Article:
The deepening downturn in the U.S. lodging industry, caused by plummeting occupancy levels, is resulting in mounting layoffs as hotel chains try to trim operating costs in an effort to stem declining profits.
According to the U.S. Department of Labor, the leisure and hospitality sector shed 1.2 million jobs in 2008 and had an unemployment rate of 9.5 percent, the third highest in the nation, behind only the manufacturing and agricultural industries. Among recent news:
• Bethesda, Md.-based Marriott International, the largest U.S. hotel chain, in delivering its third-quarter earnings report last October said it would be forced to downsize its work force to hold the line on operating costs (numbers had not yet been released at press time).
• Starwood Hotels & Resorts Worldwide, the third-largest U.S. lodging company, made unspecified staffing cuts at its White Plains, N.Y., headquarters and closed three sales centers.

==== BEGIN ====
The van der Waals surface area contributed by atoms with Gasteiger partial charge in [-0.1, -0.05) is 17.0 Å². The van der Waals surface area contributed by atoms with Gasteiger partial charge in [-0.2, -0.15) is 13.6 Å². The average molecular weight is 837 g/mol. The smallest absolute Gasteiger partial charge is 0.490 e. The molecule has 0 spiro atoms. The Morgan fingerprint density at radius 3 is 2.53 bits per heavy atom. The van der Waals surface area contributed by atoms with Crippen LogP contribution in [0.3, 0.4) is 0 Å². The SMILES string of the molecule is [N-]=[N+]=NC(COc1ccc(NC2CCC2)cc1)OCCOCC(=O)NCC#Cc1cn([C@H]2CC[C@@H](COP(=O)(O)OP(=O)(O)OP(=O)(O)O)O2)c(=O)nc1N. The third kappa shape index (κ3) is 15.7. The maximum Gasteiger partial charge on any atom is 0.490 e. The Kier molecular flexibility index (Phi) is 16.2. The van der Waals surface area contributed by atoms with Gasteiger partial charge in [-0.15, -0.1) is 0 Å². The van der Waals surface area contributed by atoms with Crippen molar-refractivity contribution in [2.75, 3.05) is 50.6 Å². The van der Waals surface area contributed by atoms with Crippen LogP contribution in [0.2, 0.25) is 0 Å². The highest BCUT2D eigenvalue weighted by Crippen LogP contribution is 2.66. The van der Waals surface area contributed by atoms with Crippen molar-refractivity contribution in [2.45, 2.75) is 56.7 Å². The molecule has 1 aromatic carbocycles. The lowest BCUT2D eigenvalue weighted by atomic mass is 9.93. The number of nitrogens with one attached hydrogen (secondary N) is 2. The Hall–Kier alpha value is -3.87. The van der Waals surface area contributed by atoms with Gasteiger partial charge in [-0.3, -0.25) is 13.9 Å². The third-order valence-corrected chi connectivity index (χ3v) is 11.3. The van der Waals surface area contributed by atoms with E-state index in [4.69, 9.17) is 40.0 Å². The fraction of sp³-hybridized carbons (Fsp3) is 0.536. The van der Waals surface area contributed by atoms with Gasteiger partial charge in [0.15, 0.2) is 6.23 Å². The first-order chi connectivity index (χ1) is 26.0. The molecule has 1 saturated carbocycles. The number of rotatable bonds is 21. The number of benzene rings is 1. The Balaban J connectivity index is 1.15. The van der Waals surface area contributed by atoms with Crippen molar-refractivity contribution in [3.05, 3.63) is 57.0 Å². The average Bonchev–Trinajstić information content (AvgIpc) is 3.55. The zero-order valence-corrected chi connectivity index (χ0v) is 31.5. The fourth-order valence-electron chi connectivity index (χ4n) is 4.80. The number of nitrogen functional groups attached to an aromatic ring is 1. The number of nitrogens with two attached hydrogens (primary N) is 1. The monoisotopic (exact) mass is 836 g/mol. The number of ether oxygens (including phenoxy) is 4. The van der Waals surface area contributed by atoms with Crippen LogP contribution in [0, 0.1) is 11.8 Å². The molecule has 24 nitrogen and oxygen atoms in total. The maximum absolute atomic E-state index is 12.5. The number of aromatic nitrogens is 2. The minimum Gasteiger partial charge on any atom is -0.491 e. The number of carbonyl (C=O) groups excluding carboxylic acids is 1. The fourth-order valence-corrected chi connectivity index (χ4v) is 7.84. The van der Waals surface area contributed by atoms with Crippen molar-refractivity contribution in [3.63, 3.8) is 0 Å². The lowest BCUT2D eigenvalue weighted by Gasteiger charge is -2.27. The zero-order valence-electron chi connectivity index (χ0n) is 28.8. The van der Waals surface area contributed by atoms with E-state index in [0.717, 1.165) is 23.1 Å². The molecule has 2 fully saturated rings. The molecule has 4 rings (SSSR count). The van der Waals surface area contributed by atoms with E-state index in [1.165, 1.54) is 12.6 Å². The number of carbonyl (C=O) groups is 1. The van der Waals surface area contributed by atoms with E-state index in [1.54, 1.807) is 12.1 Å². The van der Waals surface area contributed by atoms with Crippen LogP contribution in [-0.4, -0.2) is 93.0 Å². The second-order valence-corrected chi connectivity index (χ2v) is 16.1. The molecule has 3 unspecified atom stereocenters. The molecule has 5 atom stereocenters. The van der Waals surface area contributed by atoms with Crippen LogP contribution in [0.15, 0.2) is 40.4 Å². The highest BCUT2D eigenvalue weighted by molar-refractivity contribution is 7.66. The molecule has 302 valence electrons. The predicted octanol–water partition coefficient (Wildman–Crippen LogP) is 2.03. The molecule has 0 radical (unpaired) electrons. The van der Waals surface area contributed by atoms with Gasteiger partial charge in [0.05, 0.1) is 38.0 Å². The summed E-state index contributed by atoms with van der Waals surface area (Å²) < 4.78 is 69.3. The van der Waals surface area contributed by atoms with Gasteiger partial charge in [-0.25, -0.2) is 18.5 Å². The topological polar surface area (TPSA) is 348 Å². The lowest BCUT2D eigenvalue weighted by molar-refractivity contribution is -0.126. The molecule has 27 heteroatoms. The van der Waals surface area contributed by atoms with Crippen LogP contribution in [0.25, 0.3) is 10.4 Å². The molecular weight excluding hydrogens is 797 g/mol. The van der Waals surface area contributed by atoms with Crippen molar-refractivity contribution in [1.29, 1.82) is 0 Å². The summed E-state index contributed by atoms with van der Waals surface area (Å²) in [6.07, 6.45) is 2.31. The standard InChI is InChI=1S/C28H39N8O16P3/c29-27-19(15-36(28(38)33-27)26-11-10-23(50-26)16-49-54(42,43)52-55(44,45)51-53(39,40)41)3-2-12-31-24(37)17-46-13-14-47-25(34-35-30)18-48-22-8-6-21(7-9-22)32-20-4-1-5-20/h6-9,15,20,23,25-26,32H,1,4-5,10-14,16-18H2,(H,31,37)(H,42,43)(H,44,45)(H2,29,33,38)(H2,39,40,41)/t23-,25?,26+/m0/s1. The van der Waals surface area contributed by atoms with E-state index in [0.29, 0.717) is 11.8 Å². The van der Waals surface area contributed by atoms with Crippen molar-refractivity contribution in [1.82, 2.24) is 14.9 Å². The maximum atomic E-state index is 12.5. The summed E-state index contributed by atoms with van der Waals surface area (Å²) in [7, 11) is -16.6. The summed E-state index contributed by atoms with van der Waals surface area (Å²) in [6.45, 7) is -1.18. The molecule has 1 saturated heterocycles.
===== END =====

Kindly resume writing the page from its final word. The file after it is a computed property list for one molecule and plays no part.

• In December, Parsippany, N.J.-based Wyndham Hotel Group, which includes the Ramada, Days Inn and Super 8 chains, announced it would eliminate roughly 4,000 positions through the first quarter of 2009.
• This January, management at the 721-room Greenbrier resort in White Sulphur Springs, W.Va., described the current resort market as a "harsh environment" and said that because occupancy at the luxury property had dipped to a mere 100 rooms, it was forced to lay off 650 hourly and salaried employees.
• Also in January, in an effort to cut costs, the Walt Disney Co. offered voluntary buyout packages to 600 executives in its domestic theme park and resort divisions.
According to Hendersonville, Tenn.-based Smith Travel Research, hotels finished 2008 with an industrywide occupancy rate of 60.4 percent, 4.2 percent below 2007 levels. And while the average daily rate of $106.55 was 2.4 percent above that of 2007, revenue per available room dipped 1.9 percent. "The industry fell into an extremely negative pattern during the last four months of the year," said Mark Lomanno, who added that STR is not predicting any relief until the second half of 2009.
A recent report released by Atlanta-based PKF Hospitality predicted that revenue per available room will fall by 9.8 percent in 2009, its steepest decline since 2001, and estimated that nearly 20 percent of a sample of 1,500 U.S. hotels it studied will not be able to generate the cash flow necessary to cover interest payments on mortgages.